Midwest States Pursue Clean Energy and Jobs – and Highlight Role for Feds

The Midwest Governors Association (MGA) recently held a briefing in Washington for congressional and federal agency staff to highlight key regional developments in clean energy job creation. As the Senate prepares to take up energy legislation this summer, state government officials and representatives from business groups and environmental organizations in the Midwest described the progress they have made promoting renewable energy in order to create jobs, benefit the environment, and increase energy security.

The June 22 briefing focused on the region’s advances in renewable energy and job creation and its goals moving forward. The Midwest is central to the nation’s biofuels production.  As noted by Senator Mike Johanns from Nebraska, a former Chair of the MGA, Midwest states represent ten of the top twelve ethanol producers. 

Iowa Governor Chet Culver, a featured speaker at the event, highlighted some of his state’s achievements: the renewable energy sector provides nearly 20% of the state’s energy, generates $576 million in state tax revenue, and supports nearly 83,000 jobs – 2300 in wind turbine manufacturing alone. These successes offer an indication of the economic possibilities in a clean energy economy.

In order to expand these opportunities, the 2010 agenda set by the MGA’s chair, Ohio Governor Ted Strickland, builds on the group’s platform for job creation and retention by focusing specifically on 1) increasing investment capital opportunities and 2) supporting workforce development in clean energy industries. Panelists underscored the importance of these two initiatives. Business leaders described how the number of potential renewable energy and energy efficiency projects currently outstrips available funding, while officials from Kansas described their collaboration with industry and community technical colleges to develop clean energy job credentialing programs.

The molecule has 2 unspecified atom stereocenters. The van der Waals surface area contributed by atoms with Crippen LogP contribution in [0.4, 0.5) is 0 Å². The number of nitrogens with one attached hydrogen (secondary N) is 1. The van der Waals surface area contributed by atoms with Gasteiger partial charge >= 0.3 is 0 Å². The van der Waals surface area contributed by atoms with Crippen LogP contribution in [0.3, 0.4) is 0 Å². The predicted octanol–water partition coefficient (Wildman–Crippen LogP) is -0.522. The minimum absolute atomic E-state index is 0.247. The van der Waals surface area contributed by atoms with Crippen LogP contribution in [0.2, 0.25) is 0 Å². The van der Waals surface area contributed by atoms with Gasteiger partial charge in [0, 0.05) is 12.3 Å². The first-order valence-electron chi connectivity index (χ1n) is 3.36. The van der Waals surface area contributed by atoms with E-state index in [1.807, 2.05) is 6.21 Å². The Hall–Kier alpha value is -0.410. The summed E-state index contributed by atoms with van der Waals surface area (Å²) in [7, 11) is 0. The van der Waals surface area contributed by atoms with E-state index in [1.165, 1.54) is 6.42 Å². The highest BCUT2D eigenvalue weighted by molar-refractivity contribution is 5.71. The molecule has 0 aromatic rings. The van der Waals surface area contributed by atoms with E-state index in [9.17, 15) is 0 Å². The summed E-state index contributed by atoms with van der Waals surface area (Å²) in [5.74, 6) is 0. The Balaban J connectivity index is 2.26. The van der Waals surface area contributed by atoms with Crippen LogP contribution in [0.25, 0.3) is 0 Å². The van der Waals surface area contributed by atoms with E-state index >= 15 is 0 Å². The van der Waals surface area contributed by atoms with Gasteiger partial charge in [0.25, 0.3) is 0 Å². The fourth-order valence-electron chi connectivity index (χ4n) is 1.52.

While the focus of the event was the ongoing work at the state and regional level, participants repeatedly pointed to the important role of the federal government, which can either enhance or limit their efforts. During his remarks, Gov. Culver called on the federal government to enact a national renewable energy standard and ensure that tax credits and federal loans remain available for wind and solar energy. He also urged the federal government to ensure that regulatory and tax policies are in place to help states meet the targets of the renewable fuel standard, specifically mentioning the EPA’s delayed decision on ethanol blend limits and the expiration of the biodiesel tax credit. Federal inaction, he warned, could erode Iowa’s job gains.

Representatives from other states and the private sector voiced similar sentiments. Regulators pointed to the federal government’s unique ability to set national targets for renewable energy, which would increase capacity and drive research and development in new technologies on a scale that individual states cannot. The federal government can also eliminate existing barriers to state and regional innovation by resolving legal issues surrounding next generation technologies. Business representatives noted the importance of timely, clear signals from the federal government that would provide the stability and direction needed for long-term planning and investment.

The MGA and its members demonstrate the important role that states can play in accelerating the nation’s transition to a clean energy future – with its climate, environmental, economic, and security benefits – a role that could be enhanced by complementary federal policy.

Maggie Allan is a Solutions Intern